Postcards: To Unfinished Work in Progress Found objects collaged on 4 x 6 inch vintage postcards, 2017
Postcards: To is a means of examining how one moves forward from trauma. It aims to define movement and progress by coopting the written stories of travel and obscuring them to varying degrees. The process of unpacking previously repressed memories is not straightforward; survivors often learn about their own trauma through seemingly disjointed flashbacks and unexpected moments of clarity.
The previous owners of the postcards, both writers and recipients, had no means of knowing where these cards might end up. In using objects that have been discarded and donated to entities other than the artist, Postcards: To aims to create a universal story of growing up and beyond the past. Discovering and confronting the unsavory moments of our histories is a process that is at some moments sweet, often upsetting, and desperately triumphant.
Viewers are encouraged to go through the suitcase and handle the cards, rearranging them in any way they see fit. In letting strangers touch and possibly harm the art, the work aims to mimic the way in which growth is both a communal and vulnerable process.
Stop hiring rapists and predators.
a little while longer
Site-specific installation with 13 X 19 inch, pigmented inkjet prints, thread and bed sheets, 2016
Traumatic experiences have a tendency to stay with their victims long after the incident has passed. Survivors of sexual assault often lose their sense of bodily autonomy—the very basis of humanity is stolen. This impacts relationships with their bodies and with intimate spaces. There are days it’s impossible to get into bed and days it’s impossible to leave.
a little while longer is a look into the small, often quiet battles that take place after trauma. It’s an attempt to decipher, on a personal level, what parts of our trauma still cling to us. These fragments of our assault can be a smell, a position, an object. The work has us find which aspects of ourselves and our sexuality we have left to reclaim. It’s also a defiant statement of how far we’ve come, both individually and collectively. a little while a longer is a lingering moment of solidarity and, if possible, growth. In discovering how our assault haunts us, we take one more step towards recovery.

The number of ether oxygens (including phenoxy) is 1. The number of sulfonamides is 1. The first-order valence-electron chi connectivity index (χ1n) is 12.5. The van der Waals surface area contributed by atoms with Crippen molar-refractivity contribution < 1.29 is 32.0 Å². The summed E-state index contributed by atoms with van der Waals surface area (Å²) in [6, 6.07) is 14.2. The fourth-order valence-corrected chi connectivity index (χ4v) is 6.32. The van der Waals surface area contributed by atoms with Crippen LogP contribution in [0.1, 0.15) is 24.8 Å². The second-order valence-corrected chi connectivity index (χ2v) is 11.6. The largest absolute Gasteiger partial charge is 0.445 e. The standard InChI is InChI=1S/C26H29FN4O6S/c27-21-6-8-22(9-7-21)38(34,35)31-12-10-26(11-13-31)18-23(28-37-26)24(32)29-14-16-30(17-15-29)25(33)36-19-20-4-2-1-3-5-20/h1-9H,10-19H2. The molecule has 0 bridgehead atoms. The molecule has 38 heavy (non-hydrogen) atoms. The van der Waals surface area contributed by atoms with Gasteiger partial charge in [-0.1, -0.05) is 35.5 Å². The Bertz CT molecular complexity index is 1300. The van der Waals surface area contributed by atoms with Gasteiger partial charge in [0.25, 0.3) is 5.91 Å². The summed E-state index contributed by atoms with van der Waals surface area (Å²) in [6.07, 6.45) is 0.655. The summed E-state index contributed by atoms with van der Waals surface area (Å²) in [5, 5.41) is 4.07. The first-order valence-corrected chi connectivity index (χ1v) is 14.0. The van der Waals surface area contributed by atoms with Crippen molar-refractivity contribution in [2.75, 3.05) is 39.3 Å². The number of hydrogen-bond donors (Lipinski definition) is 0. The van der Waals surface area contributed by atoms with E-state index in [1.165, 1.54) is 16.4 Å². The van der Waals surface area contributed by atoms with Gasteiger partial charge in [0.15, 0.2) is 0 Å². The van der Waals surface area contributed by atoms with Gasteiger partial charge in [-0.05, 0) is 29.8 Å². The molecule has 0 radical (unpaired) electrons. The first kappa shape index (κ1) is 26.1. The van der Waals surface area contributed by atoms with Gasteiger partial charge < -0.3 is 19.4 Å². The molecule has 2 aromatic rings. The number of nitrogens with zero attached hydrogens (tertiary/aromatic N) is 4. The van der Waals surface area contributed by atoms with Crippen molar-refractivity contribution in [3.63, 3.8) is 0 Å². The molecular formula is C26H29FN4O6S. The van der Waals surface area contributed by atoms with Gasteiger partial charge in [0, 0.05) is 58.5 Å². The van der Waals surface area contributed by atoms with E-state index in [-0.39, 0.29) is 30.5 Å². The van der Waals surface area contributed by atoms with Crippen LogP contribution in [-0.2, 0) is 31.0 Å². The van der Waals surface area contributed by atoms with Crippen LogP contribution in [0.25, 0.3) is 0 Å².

These images serve as vignettes of trauma; the objects therein serve as formidable odes to what each participant has or will eventually overcome. The subject’s identities are as diverse and interconnected as their stories, each frozen moment a nod to the next. Those who participate—both subjects and viewers—are asked to come to terms with the physicality of the space they consume. In this way, a little while longer is as much a performance as it is an installation.
Vintage Advertisements, NASA Images, 2016
Space Anxiety thumbs its nose at aggressive heterosexuality and patriarchal attachment to gender norms. We laugh at the rigidity of these systems that have historically relied on false information and fear mongering, yet still hold ourselves accountable to their standards. The text within the images are made from major and minor changes to the original ads—surprisingly wordy essays imploring your pathos to buy that soup lest your husband fall out of love—to create a new, queer realm of anxiety.
What affect does the threat of losing one’s husband have on the closeted lesbian? Can we really pretend pinkwashing the army is the answer to US Imperialism? How long can the housewife convince herself that her husband’s apathy isn’t actually soup-related? What are the soapy implications of a non-binary person who desires both the pink shampoo and the woman who uses it? Can you really please your partner if you don’t disinfect your vagina?
Woody Fox Fucks Gabriel Clark in Secret Diary of An Escort
Big Trans Hooah
It's Definitely the Germs He's Afraid Of
Inkjet prints of collaged bodily fluids and found objects, 2016
Save up what makes you uncomfortable.
Let it get stuck under your nails, then wash your hands well. Rummage through drawers and boxes and let the dust make you sneeze. Let it leak, then bottle it up.
Reflex / Reflects
2014-2015, Inkjet Prints, varying sizes 11’’ x 16’’ - 27’’ x 40’’
What is one to do with a body? Bodies that are neither male nor female, bodies that are dark, bodies that are cracked. Spaces under construction, dusty and broken and waiting to be renewed. Or, at the very least, repaired. The spaces in which we hate ourselves fall into entropy just as quickly. We bleach, and paint, and pluck, and scrape. Reflex/Reflects is a look into your inherent disgust of bodies. You hate the porn you watch and you hate the body that reacts to it. You hate bodies that make you question your sexuality and you fear black bodies.